Louisa May Alcott: Jo's Boys

Chapter 19 . WHITE ROSES (continued)

'Don't be a hypocrite. You know I mean Alice. Now, Jack, I'm fond of you, and want to help; it's so interesting--all these lovers and weddings and things, and we ought to have our share. So you take my advice and speak up like a man, and make sure of Alice before she goes.'

Demi laughed at the seriousness of the small girl's advice; but he liked it, and showed that it suited him by saying blandly, instead of snubbing her as usual:

'You are very kind, child. Since you are so wise, could you give me a hint how I'd better 'speak up', as you elegantly express it?'

'Oh, well, there are various ways, you know. In plays the lovers go down on their knees; but that's awkward when they have long legs. Ted never does it well, though I drill him for hours. You could say, "Be mine, be mine!" like the old man who threw cucumbers over the wall to Mrs Nickleby, if you want to be gay and easy; or you could write a poetical pop. You've tried it, I dare say.'

'But seriously, Jo, I do love Alice, and I think she knows it. I want to tell her so; but I lose my head when I try, and don't care to make a fool of myself. Thought you might suggest some pretty way; you read so much poetry and are so romantic.'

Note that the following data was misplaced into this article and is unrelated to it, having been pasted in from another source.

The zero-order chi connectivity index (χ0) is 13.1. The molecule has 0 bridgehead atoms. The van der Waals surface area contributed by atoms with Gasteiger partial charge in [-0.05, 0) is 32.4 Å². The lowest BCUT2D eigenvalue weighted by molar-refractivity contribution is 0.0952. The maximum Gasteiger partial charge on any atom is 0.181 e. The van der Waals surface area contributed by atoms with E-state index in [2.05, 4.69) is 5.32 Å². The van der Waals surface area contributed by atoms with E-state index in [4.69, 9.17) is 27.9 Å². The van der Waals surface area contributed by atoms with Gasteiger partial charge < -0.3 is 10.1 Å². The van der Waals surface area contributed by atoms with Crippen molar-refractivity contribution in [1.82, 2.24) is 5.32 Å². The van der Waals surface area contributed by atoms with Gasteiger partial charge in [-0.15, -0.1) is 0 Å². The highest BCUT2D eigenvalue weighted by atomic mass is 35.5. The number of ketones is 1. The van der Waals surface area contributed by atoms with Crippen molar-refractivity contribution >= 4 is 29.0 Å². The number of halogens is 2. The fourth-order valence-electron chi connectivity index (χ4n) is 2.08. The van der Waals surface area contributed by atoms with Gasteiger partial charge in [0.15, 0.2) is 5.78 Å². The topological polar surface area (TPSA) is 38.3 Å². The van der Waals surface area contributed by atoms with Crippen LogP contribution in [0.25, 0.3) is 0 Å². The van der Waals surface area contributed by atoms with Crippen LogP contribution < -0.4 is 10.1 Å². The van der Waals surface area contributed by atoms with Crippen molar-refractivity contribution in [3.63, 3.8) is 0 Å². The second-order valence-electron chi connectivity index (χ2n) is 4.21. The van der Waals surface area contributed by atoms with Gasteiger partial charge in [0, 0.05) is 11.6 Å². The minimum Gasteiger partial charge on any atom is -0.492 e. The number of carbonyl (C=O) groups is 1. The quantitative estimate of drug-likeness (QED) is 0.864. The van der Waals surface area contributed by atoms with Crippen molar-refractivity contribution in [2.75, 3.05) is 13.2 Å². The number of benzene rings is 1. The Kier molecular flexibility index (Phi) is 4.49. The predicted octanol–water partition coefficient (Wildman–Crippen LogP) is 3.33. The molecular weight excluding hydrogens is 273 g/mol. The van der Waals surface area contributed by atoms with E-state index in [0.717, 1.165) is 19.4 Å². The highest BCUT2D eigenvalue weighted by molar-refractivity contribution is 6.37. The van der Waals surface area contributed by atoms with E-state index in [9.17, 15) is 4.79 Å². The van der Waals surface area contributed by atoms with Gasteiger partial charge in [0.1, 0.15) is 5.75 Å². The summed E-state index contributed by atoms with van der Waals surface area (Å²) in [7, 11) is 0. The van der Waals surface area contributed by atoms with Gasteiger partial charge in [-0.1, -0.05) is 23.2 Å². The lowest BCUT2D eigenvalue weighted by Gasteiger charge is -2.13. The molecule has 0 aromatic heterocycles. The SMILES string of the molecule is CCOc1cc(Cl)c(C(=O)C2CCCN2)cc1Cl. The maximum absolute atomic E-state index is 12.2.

Demi tried to express himself clearly, but forgot his dignity and his usual reserve in the sweet perplexity of his love, and asked his little sister to teach him how to put the question which a single word can answer. The arrival of his happy cousins had scattered all his wise plans and brave resolutions to wait still longer. The Christmas play had given him courage to hope, and the oration today had filled him with tender pride; but the sight of those blooming brides and beaming grooms was too much for him, and he panted to secure his Alice without an hour's delay. Daisy was his confidante in all things but this; a brotherly feeling of sympathy had kept him from telling her his hopes, because her own were forbidden. His mother was rather jealous of any girl he admired; but knowing that she liked Alice, he loved on and enjoyed his secret alone, meaning soon to tell her all about it.

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